Isaiah 37:2
Parallel Verses
King James Version
And he sent Eliakim, who was over the household, and Shebna the scribe, and the elders of the priests covered with sackcloth, unto Isaiah the prophet the son of Amoz.

Darby Bible Translation
And he sent Eliakim, who was over the household, and Shebna the scribe, and the elders of the priests, covered with sackcloth, to the prophet Isaiah the son of Amoz.

World English Bible
He sent Eliakim, who was over the household, and Shebna the scribe, and the elders of the priests, covered with sackcloth, to Isaiah the prophet, the son of Amoz.

Young's Literal Translation
and sendeth Eliakim, who is over the house, and Shebna the scribe, and the elders of the priests, covering themselves with sackcloth, unto Isaiah son of Amoz the prophet,

Isaiah 37:2 Parallel
Commentary
Geneva Study Bible

And he sent Eliakim, who was over the household, and Shebna the scribe, and the elders of the priests covered with sackcloth, to {b} Isaiah the prophet the son of Amoz.

(b) To have comfort from him by the word of God, that his faith might be confirmed and so his prayer be more earnest: teaching by it that in all dangers these two are the only remedies to seek to God and his ministers.Isaiah 37:2 Parallel Commentaries

Library
The First Trumpet.
The first trumpet of the seventh seal begins from the final disturbance and overthrow of the Roman idolarchy at the close of the sixth seal; and as it was to bring the first plague on the empire, now beginning to fall, it lays waste the third part of the earth, with a horrible storm of hail mingled with fire and blood; that is, it depopulates the territory and people of the Roman world, (viz. the basis and ground of its universal polity) with a terrible and bloody irruption of the northern nations,
Joseph Mede—A Key to the Apocalypse

The Power of Assyria at Its Zenith; Esarhaddon and Assur-Bani-Pal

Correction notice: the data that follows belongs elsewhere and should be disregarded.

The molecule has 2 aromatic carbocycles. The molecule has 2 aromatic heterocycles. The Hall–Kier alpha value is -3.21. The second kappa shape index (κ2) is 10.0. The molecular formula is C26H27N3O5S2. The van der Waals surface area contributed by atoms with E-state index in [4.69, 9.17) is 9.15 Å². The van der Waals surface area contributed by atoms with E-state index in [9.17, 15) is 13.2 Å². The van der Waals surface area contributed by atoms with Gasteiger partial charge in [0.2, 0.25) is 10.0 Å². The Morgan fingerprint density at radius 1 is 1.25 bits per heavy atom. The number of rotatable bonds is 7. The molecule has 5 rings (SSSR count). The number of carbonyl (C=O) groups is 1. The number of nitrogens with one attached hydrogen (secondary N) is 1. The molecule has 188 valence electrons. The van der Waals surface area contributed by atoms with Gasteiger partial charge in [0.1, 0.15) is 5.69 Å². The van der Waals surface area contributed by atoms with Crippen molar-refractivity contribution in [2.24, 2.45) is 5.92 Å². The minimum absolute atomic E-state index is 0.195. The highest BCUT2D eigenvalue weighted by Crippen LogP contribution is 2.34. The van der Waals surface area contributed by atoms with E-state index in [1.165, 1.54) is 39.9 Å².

The Medes and Cimmerians: Lydia--The conquest of Egypt, of Arabia, and of Elam. As we have already seen, Sennacherib reigned for eight years after his triumph; eight years of tranquillity at home, and of peace with all his neighbours abroad. If we examine the contemporary monuments or the documents of a later period, and attempt to glean from them some details concerning the close of his career, we find that there is a complete absence of any record of national movement on the part of either Elam,
G. Maspero—History Of Egypt, Chaldaea, Syria, Babylonia, and Assyria, V 8

The Golden Eagle is Cut to Pieces. Herod's Barbarity when He was Ready to Die. He Attempts to Kill Himself. He Commands Antipater to be Slain.
1. Now Herod's distemper became more and more severe to him, and this because these his disorders fell upon him in his old age, and when he was in a melancholy condition; for he was already seventy years of age, and had been brought by the calamities that happened to him about his children, whereby he had no pleasure in life, even when he was in health; the grief also that Antipater was still alive aggravated his disease, whom he resolved to put to death now not at random, but as soon as he should
Flavius Josephus—The Wars of the Jews or History of the Destruction of Jerusalem

The Prophet Amos.
GENERAL PRELIMINARY REMARKS. It will not be necessary to extend our preliminary remarks on the prophet Amos, since on the main point--viz., the circumstances under which he appeared as a prophet--the introduction to the prophecies of Hosea may be regarded as having been written for those of Amos also. For, according to the inscription, they belong to the same period at which Hosea's prophetic ministry began, viz., the latter part of the reign of Jeroboam II., and after Uzziah had ascended the
Ernst Wilhelm Hengstenberg—Christology of the Old Testament

Concerning the Lord's Supper